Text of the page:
(George Barr’s cover for the 1972 edition)
At the Seventh Level (1972) is part of a loose sequence of novels that feature Trigalactic Intelligence Service agent Coyote Jones and his voyages to various worlds. Although this sequence ostensibly has the trappings of SF space opera, Suzette Haden Elgin subverts the genre conventions so that the premise functions as a polemical feminist text with satirical underpinnings. At the Seventh Level is an important installment in a long line of “women as slaves trapped in vast repressive patriarchy propped up by appeals to tradition and brute force” type novels which, some might argue, culminated in Margaret Atwood’s The Handmaid’s Tale (1985). It is important to note that there were many novels on similar themes before Atwood’s acknowledged masterpiece hit the bookstands… But many of the women SF voices from the 1970s (and earlier) have been forgotten.
That said, Elgin’s vision is neither as literary as Atwood’s vision nor as structurally inventive and emotionally devastating as Suzy Mckee Charnas’ Walk to the End of the World (1974). The linguistic insights and feminist ideology can be convincing but the characterization, narrative, and world-building is often frustratingly vague and almost lackadaisically delivered. Moments of brilliance are overshadowed by humdrum narrative and descriptive tedium. Likewise, Elgin’s tendency to portray the repressive Abbans in a distinctly “Orientalist” culture is problematic.
The novel itself is a fix-up of sorts containing her first published work, the novelette “For the Sake of Grace” (1969) as the Prelude, combined with original material for the rest of the work. The final portion, which acts as an Epilogue, “Modulation in All Things” was published separately from the novel in various later collections after 1975. The sections are not woven together narratively but rather are thematically linked.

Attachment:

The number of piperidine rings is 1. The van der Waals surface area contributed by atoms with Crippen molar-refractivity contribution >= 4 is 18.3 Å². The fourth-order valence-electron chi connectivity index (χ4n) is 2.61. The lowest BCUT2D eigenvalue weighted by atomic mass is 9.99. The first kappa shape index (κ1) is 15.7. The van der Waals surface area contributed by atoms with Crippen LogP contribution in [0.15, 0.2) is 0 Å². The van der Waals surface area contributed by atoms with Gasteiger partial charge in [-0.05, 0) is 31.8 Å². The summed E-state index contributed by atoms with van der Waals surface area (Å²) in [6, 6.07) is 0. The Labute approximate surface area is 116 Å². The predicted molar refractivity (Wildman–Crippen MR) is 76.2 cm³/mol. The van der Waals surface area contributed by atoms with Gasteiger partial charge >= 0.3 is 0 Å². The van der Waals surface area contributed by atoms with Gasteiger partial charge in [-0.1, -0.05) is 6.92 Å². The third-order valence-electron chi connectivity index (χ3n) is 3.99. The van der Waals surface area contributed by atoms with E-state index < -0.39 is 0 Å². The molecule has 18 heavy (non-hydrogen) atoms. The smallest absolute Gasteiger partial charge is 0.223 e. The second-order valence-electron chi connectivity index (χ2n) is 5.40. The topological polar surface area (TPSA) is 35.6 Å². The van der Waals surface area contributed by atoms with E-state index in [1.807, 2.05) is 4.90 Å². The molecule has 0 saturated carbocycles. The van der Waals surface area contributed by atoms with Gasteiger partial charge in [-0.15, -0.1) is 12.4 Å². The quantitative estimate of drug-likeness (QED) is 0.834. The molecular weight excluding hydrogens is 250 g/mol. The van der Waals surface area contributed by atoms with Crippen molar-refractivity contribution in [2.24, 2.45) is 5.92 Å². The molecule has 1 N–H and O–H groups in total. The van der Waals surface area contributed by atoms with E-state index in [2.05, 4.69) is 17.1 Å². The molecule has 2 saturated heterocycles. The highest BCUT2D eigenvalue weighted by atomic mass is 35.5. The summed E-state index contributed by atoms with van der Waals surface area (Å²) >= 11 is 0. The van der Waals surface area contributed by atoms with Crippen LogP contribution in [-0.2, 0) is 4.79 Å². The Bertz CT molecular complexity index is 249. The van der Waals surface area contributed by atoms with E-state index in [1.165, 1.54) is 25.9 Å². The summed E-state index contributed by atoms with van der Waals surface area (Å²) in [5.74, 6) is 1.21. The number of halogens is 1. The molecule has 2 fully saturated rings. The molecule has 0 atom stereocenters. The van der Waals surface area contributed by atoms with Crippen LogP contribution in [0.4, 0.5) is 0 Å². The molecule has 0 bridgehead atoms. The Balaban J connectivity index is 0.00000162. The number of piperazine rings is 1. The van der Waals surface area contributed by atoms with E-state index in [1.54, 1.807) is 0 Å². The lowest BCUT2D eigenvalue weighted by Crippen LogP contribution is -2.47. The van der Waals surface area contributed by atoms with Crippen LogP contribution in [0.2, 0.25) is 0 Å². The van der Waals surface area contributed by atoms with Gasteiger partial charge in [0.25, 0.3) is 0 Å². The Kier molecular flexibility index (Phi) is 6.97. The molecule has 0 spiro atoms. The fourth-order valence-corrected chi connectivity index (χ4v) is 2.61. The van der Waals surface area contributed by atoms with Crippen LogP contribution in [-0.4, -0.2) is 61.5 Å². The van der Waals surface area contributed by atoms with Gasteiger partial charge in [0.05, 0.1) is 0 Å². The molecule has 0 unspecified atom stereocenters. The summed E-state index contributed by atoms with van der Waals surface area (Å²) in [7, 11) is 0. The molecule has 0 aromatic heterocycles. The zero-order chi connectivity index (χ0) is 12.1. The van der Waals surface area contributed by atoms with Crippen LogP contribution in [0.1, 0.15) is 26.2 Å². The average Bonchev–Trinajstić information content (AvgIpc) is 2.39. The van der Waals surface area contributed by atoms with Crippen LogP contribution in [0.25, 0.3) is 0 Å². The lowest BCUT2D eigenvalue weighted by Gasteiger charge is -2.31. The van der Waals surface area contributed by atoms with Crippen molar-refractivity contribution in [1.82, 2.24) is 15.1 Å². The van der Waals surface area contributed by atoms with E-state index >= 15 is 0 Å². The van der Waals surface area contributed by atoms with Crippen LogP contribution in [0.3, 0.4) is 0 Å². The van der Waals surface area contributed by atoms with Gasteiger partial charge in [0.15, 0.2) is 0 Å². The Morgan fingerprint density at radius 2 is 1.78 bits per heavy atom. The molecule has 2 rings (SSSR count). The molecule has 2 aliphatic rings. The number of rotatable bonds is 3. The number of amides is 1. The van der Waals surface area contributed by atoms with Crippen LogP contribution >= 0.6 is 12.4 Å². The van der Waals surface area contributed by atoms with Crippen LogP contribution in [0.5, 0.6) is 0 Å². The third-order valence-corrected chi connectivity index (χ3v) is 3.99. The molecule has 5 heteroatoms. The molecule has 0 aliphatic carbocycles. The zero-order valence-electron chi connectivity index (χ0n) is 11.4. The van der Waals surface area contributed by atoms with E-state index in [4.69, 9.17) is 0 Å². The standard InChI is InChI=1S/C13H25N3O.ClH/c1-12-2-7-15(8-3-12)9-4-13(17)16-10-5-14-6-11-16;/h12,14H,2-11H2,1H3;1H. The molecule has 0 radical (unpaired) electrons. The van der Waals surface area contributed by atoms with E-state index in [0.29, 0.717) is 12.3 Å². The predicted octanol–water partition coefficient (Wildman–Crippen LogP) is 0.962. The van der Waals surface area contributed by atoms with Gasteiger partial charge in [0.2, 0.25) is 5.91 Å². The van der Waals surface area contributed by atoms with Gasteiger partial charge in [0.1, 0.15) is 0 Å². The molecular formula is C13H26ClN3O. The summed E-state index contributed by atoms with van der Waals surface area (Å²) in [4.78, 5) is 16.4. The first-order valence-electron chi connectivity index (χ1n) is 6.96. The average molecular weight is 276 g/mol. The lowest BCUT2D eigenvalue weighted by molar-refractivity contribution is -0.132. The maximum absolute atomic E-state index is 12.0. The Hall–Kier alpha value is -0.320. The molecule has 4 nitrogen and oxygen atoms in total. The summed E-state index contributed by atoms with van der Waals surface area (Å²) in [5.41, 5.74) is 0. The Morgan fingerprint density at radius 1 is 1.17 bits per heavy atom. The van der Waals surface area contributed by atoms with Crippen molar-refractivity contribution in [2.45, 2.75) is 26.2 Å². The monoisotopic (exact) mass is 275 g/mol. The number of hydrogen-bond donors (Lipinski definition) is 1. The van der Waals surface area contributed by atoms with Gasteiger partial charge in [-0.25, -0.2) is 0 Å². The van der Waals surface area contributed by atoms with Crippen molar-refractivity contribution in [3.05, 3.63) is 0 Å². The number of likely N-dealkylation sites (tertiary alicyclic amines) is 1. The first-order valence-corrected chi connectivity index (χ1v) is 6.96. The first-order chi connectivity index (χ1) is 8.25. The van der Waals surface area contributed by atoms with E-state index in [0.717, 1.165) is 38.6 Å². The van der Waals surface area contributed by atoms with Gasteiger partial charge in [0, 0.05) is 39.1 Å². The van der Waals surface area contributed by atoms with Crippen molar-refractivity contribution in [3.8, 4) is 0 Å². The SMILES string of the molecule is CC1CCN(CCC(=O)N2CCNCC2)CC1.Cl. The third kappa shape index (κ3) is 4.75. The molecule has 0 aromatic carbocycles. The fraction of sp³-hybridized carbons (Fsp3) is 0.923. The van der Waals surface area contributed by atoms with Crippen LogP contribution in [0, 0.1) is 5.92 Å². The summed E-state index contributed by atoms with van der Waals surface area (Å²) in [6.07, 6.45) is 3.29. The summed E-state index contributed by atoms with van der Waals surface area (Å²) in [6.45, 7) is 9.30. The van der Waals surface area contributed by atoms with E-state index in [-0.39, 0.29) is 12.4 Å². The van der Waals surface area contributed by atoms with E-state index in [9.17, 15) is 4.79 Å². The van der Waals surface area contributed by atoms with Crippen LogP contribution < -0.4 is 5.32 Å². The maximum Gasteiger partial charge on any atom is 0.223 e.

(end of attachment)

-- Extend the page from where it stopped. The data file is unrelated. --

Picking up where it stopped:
Brief Plot Summary/Analysis (*some spoilers*)
The novel operates on a simple, by effective conceit: despite the fact that the planet of Abba was inhabited long before Earth and despite the rhetoric of the most civilized civilization in the entire Galaxy espoused, they treat women worse than animals (animals are not systematically raped). It is only recently “since the Abban conversion to the religion of the Holy Light” that the Abbans even believe that women have souls (48).
The previously published Prologue “For the Sake of Grace,” is the strongest portion of the novel. The plot follows Khadilh ban-harihn, a functionary on the planet Abba, who returns from his work on Earth due to a family crisis. He is alerted to the crisis despite his distance from his home planet via a device, a “state-being-control” (9) that monitors the mental state of his wife. The crisis itself involves the conduct of his wife and his daughter, Jacinth. For Jacinth, barely twelve, desires to enter the only profession open to women, Poetry. For the Abbans, the study of poetry is the study of religion.
Khadilh’s family is highly renowned — five of his sons were accepted into the Major of Poetry. In Elgin’s vision, the study of poetry is a religious calling and those who study poetry the most honored members of society. The exact way in which Abban poetry and religion intersect is never developed at length. But, one can assume that the refined and articulate way of organizing through that poetry requires is equated with a purity of mind and a pursuit of the highest power. Likewise more in line with Elgin’s polemical purposes, traditionalist poetry perfectly encapsulates the entrenched ideologies of an “institution” of religion. In Abban society there are strict rules for verse — and thus, strict rules for expression. Poets of the higher levels are required to communicate only in verse.